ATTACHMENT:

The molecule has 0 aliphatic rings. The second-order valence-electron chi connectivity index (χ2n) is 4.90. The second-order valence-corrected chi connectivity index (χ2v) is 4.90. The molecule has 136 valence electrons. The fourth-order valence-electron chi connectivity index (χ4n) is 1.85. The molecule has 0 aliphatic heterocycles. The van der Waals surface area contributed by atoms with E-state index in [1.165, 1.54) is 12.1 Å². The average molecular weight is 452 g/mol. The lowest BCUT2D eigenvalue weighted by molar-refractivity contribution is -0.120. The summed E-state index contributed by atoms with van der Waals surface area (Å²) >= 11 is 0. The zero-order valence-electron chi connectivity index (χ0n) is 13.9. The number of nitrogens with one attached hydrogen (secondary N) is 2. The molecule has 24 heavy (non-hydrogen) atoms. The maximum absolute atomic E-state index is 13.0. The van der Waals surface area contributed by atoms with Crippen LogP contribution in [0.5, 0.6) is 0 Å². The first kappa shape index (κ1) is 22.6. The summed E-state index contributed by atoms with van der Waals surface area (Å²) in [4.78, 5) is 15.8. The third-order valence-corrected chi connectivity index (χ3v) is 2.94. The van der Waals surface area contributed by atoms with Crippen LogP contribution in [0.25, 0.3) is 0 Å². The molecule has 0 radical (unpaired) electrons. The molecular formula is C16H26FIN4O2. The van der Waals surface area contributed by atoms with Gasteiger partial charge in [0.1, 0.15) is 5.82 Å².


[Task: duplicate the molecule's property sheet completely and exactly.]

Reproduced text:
The molecule has 0 aliphatic rings. The second-order valence-electron chi connectivity index (χ2n) is 4.90. The second-order valence-corrected chi connectivity index (χ2v) is 4.90. The molecule has 136 valence electrons. The fourth-order valence-electron chi connectivity index (χ4n) is 1.85. The molecule has 0 aliphatic heterocycles. The van der Waals surface area contributed by atoms with E-state index in [1.165, 1.54) is 12.1 Å². The average molecular weight is 452 g/mol. The lowest BCUT2D eigenvalue weighted by molar-refractivity contribution is -0.120. The summed E-state index contributed by atoms with van der Waals surface area (Å²) >= 11 is 0. The zero-order valence-electron chi connectivity index (χ0n) is 13.9. The number of nitrogens with one attached hydrogen (secondary N) is 2. The molecule has 24 heavy (non-hydrogen) atoms. The maximum absolute atomic E-state index is 13.0. The van der Waals surface area contributed by atoms with Crippen LogP contribution in [0.5, 0.6) is 0 Å². The first kappa shape index (κ1) is 22.6. The summed E-state index contributed by atoms with van der Waals surface area (Å²) in [4.78, 5) is 15.8. The third-order valence-corrected chi connectivity index (χ3v) is 2.94. The van der Waals surface area contributed by atoms with Crippen LogP contribution in [0.25, 0.3) is 0 Å². The molecule has 0 radical (unpaired) electrons. The molecular formula is C16H26FIN4O2. The van der Waals surface area contributed by atoms with Gasteiger partial charge in [0.1, 0.15) is 5.82 Å².